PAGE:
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Embassy of Ghana
Totten designed what is now the Embassy of Ghana knowing that it would be rented to the French for their embassy, an arrangement Mrs. John B. Henderson had made with Ambassador Jean Jules Jusserand, who lived there until his retirement in 1925. Thus Totten chose a style associated with the great age of French political and artistic life, the Louis XIV style, the Baroque classicism of the late seventeenth and early eighteenth centuries.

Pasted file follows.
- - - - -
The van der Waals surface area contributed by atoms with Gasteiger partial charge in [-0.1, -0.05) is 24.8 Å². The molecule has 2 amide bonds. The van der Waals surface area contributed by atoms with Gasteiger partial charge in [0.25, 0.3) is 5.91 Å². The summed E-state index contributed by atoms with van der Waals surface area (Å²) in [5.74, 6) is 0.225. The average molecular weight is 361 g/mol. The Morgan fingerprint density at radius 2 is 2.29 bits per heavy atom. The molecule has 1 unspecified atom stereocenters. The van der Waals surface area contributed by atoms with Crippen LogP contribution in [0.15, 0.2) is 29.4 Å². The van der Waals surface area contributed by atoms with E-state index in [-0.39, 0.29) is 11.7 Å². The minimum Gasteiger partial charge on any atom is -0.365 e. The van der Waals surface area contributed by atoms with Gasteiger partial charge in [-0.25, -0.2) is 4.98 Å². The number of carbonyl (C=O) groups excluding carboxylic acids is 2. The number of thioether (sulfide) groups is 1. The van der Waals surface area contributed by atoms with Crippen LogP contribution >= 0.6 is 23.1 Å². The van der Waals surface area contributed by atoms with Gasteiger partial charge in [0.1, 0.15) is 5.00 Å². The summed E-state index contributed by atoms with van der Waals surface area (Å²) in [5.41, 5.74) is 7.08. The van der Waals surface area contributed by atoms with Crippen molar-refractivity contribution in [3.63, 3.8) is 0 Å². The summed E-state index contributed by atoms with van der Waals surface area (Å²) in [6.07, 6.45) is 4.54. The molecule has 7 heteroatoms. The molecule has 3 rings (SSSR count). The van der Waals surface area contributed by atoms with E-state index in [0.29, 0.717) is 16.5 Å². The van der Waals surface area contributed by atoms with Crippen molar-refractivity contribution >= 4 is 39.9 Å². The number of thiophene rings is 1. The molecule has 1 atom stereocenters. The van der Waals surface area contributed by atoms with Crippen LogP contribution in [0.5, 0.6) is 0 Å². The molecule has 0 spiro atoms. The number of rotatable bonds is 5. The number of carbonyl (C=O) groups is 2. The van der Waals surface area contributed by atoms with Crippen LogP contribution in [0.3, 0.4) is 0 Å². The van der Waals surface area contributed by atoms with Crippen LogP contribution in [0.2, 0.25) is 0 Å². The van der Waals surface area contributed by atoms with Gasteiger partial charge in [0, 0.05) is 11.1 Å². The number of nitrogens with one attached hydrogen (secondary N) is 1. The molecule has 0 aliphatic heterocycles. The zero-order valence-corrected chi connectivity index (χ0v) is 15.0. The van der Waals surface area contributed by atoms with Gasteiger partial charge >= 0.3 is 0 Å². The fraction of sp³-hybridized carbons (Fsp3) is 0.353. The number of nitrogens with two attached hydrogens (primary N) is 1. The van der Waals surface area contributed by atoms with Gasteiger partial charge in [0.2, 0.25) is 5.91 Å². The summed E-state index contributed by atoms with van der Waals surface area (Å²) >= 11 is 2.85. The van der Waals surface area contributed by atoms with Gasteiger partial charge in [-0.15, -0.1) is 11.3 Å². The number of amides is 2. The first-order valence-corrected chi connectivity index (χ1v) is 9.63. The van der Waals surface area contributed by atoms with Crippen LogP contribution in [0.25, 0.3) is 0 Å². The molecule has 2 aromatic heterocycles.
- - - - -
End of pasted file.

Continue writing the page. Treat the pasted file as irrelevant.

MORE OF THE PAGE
Triangular sites were common in Paris due to the street patterns, and prototypical designs, frequently employing corner towers, had been established to deal effectively with them. Totten articulated his prominent corner tower to be separate from the sides of the main mass of the building, which present two, triple-bay facades to those ascending Meridian Hill from the south. The north facade with a double-story bay topped by an open balcony is treated in a minor key, as it faces Kalorama Road. The basement level is very plain, giving way to the richness of the two linked main floors. Giant Corinthian pilasters and unfluted corner piers frame sunken windows separated horizontally by elaborately sculpted panels, those on the facades set within semicircular arches and those on the towers separated by smooth variegated marble slabs set within frames. The fabric of the building is limestone cut in ashlar blocks, but most of the ornament is molded terracotta, including balustrades, capitals, decorative panels between the main stories, and the entablature. Elaborately framed dormer windows on two attic stories—carved limestone for the rectangular ones just above the cornice and copper bull's-eye and square windows in the mansard roof—continue the florid ornamental character of the principal floors. The patina of the copper tower roof provides a striking (almost strident) color contrast to the monochromatic walls. Totten's composition is a particularly coherent one, historically correct to the Louis XIV period in massing, proportions, and details. The plan is elegant with the corner tower acting as a hinge with openings into long rectangular rooms; circulation and services are contained in the building's triangular core.
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